Paris equals fine dining, amazing wine,.. and so on. However, most of those dining experiences are well out of our budget.
What we couldn’t miss, however, is le moelleux from le petit marché (9 rue de Bearn) we didn’t buy anything else, so we felt like we could get one moelleux to share (9euro). If you have some cash to spare, take a main course as well, you won’t regret it.
Check this for some more pics!
What you can’t miss: breakfast!!!!! Un croissant et un p’tit noir au comptoir (a croissant and an espresso at the bar) is all you need to start your day off just right. (REMEMBER: if you sit at the bar, the price is about half of what you would pay for sitting on a terrace) . If you’re visiting Paris in warmer weather, just take your viennoiseries (baked goods) outside and have a picnic.
Don’t overspend on dinner. Be creative! Buy a one-euro tabouleh in the supermarket and pimp it with some rocket salad, avocado, tomatoes or good olive oil. Think Jamie.
Budget travelers as we are, we always need some free Wi-Fi to plan our next visit or our ride home. Combine pleasure and planning by finding a free Wi-Fi brasserie, café or cinema. The trick for staying as long as possible on as tight a budget humanly possible is to order separately and thus gaining more free Wi-Fi time. Advantage: you get free snacks with each order placed. So the double amount of free snacks. Voila. Always ask in advance if the Wi-Fi is turned on because busy cafés tend to turn it off between noon and 3 am.
Please, for the love of all that is holy, don’t expect to be alone on the bus. As is to be expected from a low-budget-travel-means, you will be faced with numerous annoying people with cringeworthy habits that will send you through the roof if you expect a quiet ride. DON’T-DO-IT!!!! It’s never gonna happen unless you book yourself a private jet plane (and what’s the fun in that?)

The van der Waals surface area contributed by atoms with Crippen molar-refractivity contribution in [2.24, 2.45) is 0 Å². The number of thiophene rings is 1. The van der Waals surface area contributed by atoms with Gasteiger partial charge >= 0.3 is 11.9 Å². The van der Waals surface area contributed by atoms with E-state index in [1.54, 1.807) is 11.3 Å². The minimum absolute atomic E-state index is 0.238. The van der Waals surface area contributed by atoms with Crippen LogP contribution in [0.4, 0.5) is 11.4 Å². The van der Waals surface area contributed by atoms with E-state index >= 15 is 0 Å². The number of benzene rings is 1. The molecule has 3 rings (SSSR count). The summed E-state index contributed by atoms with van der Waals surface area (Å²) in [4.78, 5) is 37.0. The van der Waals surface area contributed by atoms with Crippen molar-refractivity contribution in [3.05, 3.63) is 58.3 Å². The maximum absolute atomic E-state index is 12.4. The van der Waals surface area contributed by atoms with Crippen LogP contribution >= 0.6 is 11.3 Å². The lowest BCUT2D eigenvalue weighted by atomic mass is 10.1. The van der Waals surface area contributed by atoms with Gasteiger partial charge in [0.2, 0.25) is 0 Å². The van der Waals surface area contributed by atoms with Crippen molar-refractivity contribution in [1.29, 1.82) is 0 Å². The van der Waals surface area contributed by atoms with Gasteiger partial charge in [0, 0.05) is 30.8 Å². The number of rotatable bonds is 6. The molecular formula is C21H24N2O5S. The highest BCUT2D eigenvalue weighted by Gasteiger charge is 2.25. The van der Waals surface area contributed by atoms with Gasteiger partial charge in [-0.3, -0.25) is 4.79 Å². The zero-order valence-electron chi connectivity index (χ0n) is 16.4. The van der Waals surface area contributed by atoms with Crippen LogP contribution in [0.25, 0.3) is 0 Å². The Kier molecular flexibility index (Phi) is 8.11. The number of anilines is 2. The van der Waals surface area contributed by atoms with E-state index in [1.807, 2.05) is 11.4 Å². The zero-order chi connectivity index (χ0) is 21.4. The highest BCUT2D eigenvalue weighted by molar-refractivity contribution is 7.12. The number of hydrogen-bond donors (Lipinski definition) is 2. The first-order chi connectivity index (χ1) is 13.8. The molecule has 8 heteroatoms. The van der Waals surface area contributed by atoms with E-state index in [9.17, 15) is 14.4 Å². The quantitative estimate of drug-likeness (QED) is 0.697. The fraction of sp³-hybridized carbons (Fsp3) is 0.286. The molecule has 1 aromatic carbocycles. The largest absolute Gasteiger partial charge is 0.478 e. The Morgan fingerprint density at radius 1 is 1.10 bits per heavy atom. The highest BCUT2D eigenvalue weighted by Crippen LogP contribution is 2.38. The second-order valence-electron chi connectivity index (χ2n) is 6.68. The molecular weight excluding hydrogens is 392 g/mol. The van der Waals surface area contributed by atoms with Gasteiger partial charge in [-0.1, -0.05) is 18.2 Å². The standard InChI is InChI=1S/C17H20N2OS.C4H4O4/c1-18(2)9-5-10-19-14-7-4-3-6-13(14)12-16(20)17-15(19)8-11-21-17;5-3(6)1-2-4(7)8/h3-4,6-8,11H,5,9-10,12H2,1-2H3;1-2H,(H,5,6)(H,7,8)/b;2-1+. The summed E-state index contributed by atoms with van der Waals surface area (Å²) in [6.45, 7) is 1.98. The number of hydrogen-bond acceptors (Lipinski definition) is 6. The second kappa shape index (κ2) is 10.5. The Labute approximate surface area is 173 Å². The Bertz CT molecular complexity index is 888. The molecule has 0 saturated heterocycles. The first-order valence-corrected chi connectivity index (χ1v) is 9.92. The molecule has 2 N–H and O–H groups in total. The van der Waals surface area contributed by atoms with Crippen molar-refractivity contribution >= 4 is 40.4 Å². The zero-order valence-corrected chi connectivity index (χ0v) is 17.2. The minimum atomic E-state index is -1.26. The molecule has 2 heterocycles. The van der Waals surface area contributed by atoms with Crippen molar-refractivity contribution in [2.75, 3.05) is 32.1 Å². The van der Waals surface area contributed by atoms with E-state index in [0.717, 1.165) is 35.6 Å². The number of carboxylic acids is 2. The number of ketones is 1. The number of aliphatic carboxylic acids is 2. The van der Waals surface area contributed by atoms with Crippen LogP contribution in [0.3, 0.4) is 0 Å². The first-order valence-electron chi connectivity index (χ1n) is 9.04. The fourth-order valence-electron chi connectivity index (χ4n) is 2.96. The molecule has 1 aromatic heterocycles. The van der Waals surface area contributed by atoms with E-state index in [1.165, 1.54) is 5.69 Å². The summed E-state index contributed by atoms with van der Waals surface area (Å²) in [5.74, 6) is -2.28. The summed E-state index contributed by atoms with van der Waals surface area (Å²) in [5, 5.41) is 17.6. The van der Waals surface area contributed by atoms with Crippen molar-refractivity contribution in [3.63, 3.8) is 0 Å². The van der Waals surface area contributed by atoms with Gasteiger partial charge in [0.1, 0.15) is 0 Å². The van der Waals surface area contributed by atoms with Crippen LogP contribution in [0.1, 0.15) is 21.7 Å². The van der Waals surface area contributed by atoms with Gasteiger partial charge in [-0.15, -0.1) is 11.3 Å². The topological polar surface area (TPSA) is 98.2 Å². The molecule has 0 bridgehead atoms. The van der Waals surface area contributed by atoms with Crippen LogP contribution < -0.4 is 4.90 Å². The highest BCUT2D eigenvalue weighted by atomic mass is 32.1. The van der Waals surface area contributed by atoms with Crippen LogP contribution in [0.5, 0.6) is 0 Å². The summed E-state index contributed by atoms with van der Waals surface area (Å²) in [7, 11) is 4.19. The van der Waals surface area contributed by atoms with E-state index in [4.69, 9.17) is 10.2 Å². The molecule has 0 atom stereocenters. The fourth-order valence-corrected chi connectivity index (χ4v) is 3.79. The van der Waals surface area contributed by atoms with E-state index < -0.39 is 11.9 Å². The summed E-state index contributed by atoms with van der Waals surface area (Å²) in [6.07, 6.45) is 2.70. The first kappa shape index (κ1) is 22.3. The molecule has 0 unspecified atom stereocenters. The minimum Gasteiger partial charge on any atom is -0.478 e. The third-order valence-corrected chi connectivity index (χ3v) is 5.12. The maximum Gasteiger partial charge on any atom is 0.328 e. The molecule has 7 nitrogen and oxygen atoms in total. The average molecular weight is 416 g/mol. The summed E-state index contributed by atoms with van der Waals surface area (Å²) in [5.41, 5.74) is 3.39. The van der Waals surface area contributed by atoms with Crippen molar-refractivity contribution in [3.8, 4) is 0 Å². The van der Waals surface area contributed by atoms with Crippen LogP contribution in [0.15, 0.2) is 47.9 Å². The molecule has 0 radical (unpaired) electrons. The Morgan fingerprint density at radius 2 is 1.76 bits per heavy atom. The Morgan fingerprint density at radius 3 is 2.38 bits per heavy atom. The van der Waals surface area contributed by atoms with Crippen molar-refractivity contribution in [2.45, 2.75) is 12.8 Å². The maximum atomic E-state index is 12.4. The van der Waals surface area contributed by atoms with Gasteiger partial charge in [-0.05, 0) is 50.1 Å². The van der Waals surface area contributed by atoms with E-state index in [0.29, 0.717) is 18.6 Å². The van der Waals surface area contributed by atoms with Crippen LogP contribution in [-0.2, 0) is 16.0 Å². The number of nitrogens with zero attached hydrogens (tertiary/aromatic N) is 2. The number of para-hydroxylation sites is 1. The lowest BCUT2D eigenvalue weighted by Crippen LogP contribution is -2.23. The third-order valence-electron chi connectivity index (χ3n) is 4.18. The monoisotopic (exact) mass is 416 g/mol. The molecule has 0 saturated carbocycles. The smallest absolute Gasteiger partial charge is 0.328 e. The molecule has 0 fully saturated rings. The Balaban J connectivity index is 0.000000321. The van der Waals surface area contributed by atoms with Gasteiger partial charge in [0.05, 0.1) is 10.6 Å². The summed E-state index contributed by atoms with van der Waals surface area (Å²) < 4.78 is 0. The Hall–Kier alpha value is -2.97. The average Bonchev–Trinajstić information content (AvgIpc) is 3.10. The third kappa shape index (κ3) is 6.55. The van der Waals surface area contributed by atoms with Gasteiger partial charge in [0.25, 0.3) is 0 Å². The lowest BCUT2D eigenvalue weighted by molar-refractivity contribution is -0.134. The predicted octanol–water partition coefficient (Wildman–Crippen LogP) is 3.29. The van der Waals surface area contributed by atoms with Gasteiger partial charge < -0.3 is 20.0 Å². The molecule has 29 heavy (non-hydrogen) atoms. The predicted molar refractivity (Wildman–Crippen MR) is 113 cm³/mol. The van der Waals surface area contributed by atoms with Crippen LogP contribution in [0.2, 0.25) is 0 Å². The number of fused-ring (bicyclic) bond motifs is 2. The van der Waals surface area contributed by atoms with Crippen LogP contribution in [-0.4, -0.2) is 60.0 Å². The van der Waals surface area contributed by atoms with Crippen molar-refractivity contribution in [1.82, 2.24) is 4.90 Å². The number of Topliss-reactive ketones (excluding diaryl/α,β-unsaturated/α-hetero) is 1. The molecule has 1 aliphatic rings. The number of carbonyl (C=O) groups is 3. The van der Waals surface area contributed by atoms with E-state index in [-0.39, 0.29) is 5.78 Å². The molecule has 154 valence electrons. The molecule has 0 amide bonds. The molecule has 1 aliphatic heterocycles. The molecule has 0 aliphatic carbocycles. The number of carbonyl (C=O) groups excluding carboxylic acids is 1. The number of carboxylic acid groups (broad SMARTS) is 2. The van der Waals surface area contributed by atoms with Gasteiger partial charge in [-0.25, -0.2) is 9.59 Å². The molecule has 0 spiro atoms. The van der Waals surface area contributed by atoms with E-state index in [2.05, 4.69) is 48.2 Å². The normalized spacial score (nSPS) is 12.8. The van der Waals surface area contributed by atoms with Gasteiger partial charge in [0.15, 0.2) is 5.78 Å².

Bring some wine. Really, you’re gonna need it. That adorable two-year-old that was smiling so angelically? We can guarantee you it’s going to start screaming at one point. And it’s going to be sooner rather than later. Wine will make the screaming a lot less nerve-racking.
Bring cookies. (Need we say more?)
Bring cards so you can be the person playing solitaire.
Bring lightweight books. Who are you kidding with your intelligent literature? You’ll never be able to concentrate amidst all the previous mentioned screaming, the fourth fast and the furious rerun, the girl next to you playing solitaire, and the two annoying giggling girls in the back drinking the aforementioned booze (oh wait, that’s us, come and say hi!). Anyway, bring your happy-go-lucky chicken soup for the soul and you’ll do yourself a gigantic favor.
Getting in without a ticket
There was a (supposedly excellent) exposition of Brassaï in the Hotel de Ville when we were visiting. Because it was free, the line was insane. Naturally, we tried to get in there another way. We walked all around the hotel, trying every door and even the car park. We considered jumping over the fence, but that seemed a little extreme. We tried to get through by going to another expo in the same building that wasn’t as popular (no wonder, as it was about the murdered soldiers in the first world war). Even as we were only pretending to go to the expo to find an unguarded door, we got depressed. We tried chatting up the soldiers outside, but all we got were some lewd comments… We abandoned the mission in search for some ice cream mid- project. Lesson learned? Don’t be a sissy and climb that wall .
The trip home: where did we go wrong?
We had it all planned out: we contacted a couple of people on taxistop (www.eurostop.com). We chatted with one guy who was going to Brussels the same day we wanted to get back. Sadly, suddenly we couldn’t get through anymore, he didn’t answer any of our messages,… So we had to book 2 bus tickets (as these were the last two tickets and Lien had to be at school the next day). But alas… an hour after we booked the tickets, our ride suddenly called back and asked if we were still coming along! Too little, too late. Lesson learned? Always get an extra day if you’re travelling ad hoc.